Trade thus flourished in the Ægean during this period. At its people's own request, the neighboring state of Megara was annexed to Athens in 459 B.C.E., and gave military support to the Egyptian ruler in his rebellion against Persian rule (this campaign ended in disaster, however, with all of their ships being destroyed). In the following years, Athens conquered Ægina and Bœotia (except for Thebes) and made them part of the League. Pericles also sought to make alliances with more distant states, going as far as the Black Sea.

It was not only Athenian citizens who made names for themselves through their intellectual prowess. Great thinkers from other states flocked to Athens, knowing that their ideas would be welcomed there. Such geniuses included Anaxagoras of Clazomenæ, who believed the universe to be a kind of super- organism; Democritus of Abdera, who first developed the atomic theory of matter; and Herodotus, who of course has been known to posterity as the "father of history."

The sciences were well developed in the Golden Age and afterward, too. Hippocrates set forth the principles that have served as the standards for medical practice ever since; and Aristotle classified known plants and animals and described the reproductive system of the spiny dogfish. Pericles summed up his city's role in the area with the words: "Our city is an education to Greece."

The Decline of Athens

The other city- states viewed Athens with ambivalence. On the one hand, they were impressed by her intellectual, artistic, and political achievements. On the other, they were envious or even fearful of these qualities, which were often antithetical to their own oligarchical ideas, or alarmed by the way Athens was constantly expanding her territory, an enterprise which often involved swallowing up other communities. In particular Sparta was opposed to the democratic form of government that Athens embodied, and towards the end of the fifth century B.C.E., the Peloponnesian War broke out, with Athens having Attica, Eubœa, Thessaly, and communities on the northern and eastern shores of the Ægean Sea on her side, and Sparta being allied with most of the Peloponnesus, Bœotia, and Macedonia. The regions of Achæa, Etolia, and Epirus remained neutral throughout the conflict. In the meantime, Pericles died in the plague that struck Athens as a result of people crowding behind the city walls for safety. The Delian League was also dissolved following the war.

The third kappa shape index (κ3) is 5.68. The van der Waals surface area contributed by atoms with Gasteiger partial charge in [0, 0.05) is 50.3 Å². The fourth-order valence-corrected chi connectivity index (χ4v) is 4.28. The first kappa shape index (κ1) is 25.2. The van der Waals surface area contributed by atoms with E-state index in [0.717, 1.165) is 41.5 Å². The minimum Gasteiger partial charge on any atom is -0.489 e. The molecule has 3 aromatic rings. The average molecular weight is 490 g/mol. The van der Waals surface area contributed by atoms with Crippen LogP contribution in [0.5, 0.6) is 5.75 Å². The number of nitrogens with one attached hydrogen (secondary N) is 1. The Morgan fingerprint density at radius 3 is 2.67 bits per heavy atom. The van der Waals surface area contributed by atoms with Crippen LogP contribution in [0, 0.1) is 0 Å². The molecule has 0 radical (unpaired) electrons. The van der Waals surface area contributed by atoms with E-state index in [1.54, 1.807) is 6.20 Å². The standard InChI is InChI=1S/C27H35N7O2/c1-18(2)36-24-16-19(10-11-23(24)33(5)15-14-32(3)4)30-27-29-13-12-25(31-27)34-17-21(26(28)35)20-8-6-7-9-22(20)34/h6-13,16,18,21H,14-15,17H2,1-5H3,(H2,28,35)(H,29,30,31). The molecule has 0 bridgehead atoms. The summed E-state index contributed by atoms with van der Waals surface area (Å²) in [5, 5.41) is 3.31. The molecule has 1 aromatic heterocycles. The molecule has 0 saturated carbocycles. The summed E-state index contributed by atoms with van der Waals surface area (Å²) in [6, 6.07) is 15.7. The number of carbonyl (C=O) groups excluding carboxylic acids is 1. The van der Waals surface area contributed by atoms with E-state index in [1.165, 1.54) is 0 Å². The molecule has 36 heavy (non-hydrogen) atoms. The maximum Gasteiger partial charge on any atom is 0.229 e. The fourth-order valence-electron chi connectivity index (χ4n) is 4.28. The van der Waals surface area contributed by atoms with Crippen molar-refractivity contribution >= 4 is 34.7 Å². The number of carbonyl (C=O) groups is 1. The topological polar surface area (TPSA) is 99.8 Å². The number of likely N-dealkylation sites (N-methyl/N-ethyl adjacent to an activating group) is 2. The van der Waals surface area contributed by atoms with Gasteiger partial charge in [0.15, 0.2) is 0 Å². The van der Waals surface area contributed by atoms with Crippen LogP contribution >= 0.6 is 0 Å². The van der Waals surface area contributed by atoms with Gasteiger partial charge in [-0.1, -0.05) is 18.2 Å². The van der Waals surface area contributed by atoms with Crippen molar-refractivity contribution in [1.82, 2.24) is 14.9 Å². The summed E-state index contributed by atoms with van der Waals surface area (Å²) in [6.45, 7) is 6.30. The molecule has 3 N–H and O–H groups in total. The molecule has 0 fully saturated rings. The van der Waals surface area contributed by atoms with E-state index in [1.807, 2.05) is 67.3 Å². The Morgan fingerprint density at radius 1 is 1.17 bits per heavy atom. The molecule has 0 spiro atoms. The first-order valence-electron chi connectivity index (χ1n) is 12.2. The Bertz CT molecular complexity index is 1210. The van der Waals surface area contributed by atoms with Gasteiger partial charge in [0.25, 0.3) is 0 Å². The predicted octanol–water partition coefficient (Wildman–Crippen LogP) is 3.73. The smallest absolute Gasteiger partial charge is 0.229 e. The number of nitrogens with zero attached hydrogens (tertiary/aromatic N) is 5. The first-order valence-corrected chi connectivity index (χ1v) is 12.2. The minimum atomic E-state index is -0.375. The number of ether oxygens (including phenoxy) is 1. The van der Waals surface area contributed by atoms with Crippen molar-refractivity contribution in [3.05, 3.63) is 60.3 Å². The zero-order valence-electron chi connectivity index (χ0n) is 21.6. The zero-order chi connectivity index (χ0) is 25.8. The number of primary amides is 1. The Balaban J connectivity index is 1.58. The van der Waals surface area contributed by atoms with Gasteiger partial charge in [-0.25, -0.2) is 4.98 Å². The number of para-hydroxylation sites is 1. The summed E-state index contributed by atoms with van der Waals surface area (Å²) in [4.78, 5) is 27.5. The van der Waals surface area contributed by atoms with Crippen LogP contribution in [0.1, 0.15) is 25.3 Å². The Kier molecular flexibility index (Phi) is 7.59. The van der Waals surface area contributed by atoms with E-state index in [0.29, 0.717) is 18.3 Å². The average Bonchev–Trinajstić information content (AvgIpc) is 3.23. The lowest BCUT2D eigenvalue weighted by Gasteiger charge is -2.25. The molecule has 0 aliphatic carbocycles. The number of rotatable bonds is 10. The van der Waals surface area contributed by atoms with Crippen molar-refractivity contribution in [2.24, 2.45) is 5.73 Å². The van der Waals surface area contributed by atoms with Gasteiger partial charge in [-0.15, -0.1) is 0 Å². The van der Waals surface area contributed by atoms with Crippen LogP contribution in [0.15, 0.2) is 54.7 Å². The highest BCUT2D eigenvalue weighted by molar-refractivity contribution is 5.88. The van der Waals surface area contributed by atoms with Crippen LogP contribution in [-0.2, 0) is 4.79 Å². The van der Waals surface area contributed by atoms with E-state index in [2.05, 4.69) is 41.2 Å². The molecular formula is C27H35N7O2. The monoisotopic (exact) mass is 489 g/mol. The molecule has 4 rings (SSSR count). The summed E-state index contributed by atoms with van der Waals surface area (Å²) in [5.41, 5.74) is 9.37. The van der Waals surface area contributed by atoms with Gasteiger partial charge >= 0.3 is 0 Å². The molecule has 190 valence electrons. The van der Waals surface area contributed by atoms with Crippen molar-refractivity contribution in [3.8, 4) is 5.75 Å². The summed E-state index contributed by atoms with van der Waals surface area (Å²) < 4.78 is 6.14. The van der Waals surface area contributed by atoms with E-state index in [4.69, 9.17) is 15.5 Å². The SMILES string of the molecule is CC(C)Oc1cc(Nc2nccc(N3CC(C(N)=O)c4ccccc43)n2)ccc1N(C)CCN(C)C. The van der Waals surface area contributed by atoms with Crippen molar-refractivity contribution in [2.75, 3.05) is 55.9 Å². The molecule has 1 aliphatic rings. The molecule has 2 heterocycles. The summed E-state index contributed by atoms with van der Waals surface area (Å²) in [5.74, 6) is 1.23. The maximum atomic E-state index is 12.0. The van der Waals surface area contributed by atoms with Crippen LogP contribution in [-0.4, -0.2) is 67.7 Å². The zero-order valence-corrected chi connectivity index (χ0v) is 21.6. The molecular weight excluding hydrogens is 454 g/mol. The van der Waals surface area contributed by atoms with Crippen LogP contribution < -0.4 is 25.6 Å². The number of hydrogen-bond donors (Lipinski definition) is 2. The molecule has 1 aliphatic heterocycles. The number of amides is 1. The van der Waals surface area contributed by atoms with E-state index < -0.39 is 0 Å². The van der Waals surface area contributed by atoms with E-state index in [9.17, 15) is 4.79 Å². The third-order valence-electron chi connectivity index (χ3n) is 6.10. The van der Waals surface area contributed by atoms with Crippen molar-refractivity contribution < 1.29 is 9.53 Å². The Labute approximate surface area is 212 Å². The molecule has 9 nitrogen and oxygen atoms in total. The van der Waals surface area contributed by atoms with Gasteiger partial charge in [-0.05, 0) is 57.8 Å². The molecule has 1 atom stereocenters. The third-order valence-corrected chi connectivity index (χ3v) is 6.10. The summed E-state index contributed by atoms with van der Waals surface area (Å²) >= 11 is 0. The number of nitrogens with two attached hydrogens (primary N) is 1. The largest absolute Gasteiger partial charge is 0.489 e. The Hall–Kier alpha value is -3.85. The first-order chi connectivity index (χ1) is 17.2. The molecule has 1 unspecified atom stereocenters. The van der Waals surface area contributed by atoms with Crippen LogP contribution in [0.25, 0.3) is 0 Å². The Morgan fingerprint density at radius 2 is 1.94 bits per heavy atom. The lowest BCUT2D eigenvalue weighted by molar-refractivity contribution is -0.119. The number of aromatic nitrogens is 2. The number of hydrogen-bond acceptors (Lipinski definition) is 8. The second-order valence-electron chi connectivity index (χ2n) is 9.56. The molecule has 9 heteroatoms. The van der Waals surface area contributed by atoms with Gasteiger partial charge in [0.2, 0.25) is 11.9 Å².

From the beginning, city- states that had become subjects of Athens revolted against their rule. The island of Naxos did so in 466 B.C.E., just ten years after the Delian League had been formed. During this revolt, Themistocles had fled the island to seek asylum with the King of Persia. The cause of Naxos's rebellion is not well understood; it may have been the Athenians who in the plenitude of their power destroyed the fair promise of united action against Hellas, in order to establish a maritime empire instead of an alliance of cities of equal rank, or it may have been that the other cities refused to submit to any form of confederation, and thus risk compromising their independence. It is not even certain whether Themistocles was an outright traitor or if he had been fleeing political strife at home.

Upon the death of Pericles, two rival factions began competing for power. Neither of the leaders they supported— Nicias (who wanted to sue for peace) and Cleon (who wanted to continue the war)— had the sound political judgment of Pericles. Athens remained in a state of constant internal turmoil, with the Assembly reversing at least one of its decisions in a period of two days. Cleon also attempted to have the Assembly execute every adult male in Mytilene in reprisal for that city's revolt.

The Athenians might have been victorious in the struggle, if only they had withdrawn when they were winning. But the arrogant demagog Cleon, blinded by his earlier victories, insisted on continuing the struggle. Athens's luck ran out and Cleon himself was killed in battle. The city did recover somewhat from the ravages of war, but the Golden Age was past. But the influence of the people from that age has been felt ever since.

Within a few centuries Athens was to become part of the expanding Roman Empire.